PhillyDeals: Drug-industry exodus leaves suburban offices vacant

A new, smaller GlaxoSmithKline, above, at the Navy Yard, in an artist's rendering. Glaxo's former Center City headquarters, below, including the building at bottom center and left. It also closed King of Prussia space.
A new, smaller GlaxoSmithKline, above, at the Navy Yard, in an artist's rendering. Glaxo's former Center City headquarters, below, including the building at bottom center and left. It also closed King of Prussia space.
Posted: July 06, 2011

Center City's office market is still lots weaker and cheaper than New York's. But vacancies have slipped lower for three quarters in a row, to 14 percent at the end of June, from 15 percent three months earlier, according to the lease trackers at the local outpost of the national office broker Grubb & Ellis.

It's worse in the suburbs, where the drug industry, whose glass offices and labs stud the U.S. 202 corridor south to Wilmington, have lately been abandoning space, instead of renting new offices and hiring people.

In the city's Pennsylvania suburbs, and in northern Delaware, vacancies edged up to nearly 18 percent, as drug companies cut back. GlaxoSmithKline, which is consolidating its Center City space to a smaller Navy Yard location, has also given up space at 600 Park Ave., King of Prussia. Locus Pharmaceuticals Inc. shut its Blue Bell facility. In Delaware, AstraZeneca is vacating buildings at its Fairfax complex.

South Jersey vacancies are similar, though banks and other financial companies there have started leasing new space, for the first time since the recession started, says Bob Clements, head of Grubb & Ellis' Philadelphia office.

Sunoco Inc., which last year put all 10 floors of its headquarters at 1735 Market St. up for rent as it sold plants and business lines, has done better than expected in filling space. It won new tenants for three floors, including Brazil-based Braskem, which last year bought Sunoco's polypropylene plant in Marcus Hook. The growing multinational chemical-maker FMC Corp. is staying put in four floors and will sublet an additional three.

As we noted last week, Standard & Poor's cut credit ratings for Toll Bros., citing the fact that the Horsham-based homebuilder was still buying land, despite the still-sluggish market for new homes.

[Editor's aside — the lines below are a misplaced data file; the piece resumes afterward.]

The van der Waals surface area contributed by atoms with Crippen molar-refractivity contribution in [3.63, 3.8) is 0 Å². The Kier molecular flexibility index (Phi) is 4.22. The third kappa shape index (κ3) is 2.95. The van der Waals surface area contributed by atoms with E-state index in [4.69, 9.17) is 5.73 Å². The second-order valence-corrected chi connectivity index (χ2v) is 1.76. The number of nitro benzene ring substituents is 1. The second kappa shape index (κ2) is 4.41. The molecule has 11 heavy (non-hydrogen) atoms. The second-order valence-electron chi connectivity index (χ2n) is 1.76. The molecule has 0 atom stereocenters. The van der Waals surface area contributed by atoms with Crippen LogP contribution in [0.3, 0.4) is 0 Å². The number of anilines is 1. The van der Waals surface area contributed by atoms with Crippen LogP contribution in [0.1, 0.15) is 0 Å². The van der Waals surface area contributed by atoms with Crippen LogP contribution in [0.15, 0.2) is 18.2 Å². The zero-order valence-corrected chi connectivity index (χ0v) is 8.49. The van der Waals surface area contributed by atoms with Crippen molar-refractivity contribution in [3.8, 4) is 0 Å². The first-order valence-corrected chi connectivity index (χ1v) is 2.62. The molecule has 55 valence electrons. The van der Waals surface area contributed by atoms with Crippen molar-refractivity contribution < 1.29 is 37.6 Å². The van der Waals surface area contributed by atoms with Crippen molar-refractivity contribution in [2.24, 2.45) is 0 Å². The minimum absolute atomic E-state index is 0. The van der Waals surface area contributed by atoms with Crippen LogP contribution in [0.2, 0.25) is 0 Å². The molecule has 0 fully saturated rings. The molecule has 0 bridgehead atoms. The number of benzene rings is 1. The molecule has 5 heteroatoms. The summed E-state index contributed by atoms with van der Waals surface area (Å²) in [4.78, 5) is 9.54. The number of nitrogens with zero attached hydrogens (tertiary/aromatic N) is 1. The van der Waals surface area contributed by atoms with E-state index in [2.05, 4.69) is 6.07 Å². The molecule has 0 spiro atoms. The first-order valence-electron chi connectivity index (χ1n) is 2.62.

"We don't think we're spending too much on land at all. We think it's a great time to buy" for future homes, chief financial officer Marty Connor told me.

He acknowledged, as S&P and Moody's have pointed out, that Toll has at least 13 years' worth of lots to build on - at the company's current sales rate of about 2,600 homes a year. But if the market rebounds, the supply "shrinks dramatically," Connor said. (Toll peaked at 8,600 homes a year before the 2007 meltdown.) Plus, in the Northeast, Toll's home market, "it takes a long time to get land approved - five to seven years in New Jersey," Connor said.

"We are sensitive to paying too much for land. We did that in 2005 and 2006," then wrote down more than $2 billion in land values from 2007-10, as property prices dropped 80 percent in Las Vegas and Phoenix, Connor said.

But Toll gets back up to 30 cents per lost dollar by claiming the drop against federal income taxes. That cuts the loss to maybe 50 percent, "which is a good recovery," compared with what other investors lost in the bubble, Connor added.

Wells Fargo & Co. economists warned last month that the home-construction market in the Northeast might not recover for a generation or more, given the region's slow growth.

No, says Connor: "The housing stock is aging," and more homes have been demolished than built lately. Already there are hot pockets, he said. "We're encouraged by what we see up in New York. We've raised prices 10 percent, year over year, in Hoboken and Brooklyn and Manhattan."

Sales are up at Toll's gated Naval Square development in Southwest Center City since the reopening of the South Street Bridge last fall, Connor said.

Toll has sold all but 12 of the 493 completed rowhouses and condos at Naval Square, according to assistant vice president Brian Emmons. "We just started digging the foundations" of the last 126 units that will be built at Naval Square, he added, to be offered at prices from $289,000 to $750,000.

Who are buying? Professionals working at Penn and Children's Hospital, both of which are expanding from University City into Center City. When Naval Square is done, Toll will break ground on 122 units to be built at 2400 South St. Emmons expects work to start by January.


Contact columnist Joseph N. DiStefano at 215-854-5194

or JoeD@phillynews.com.

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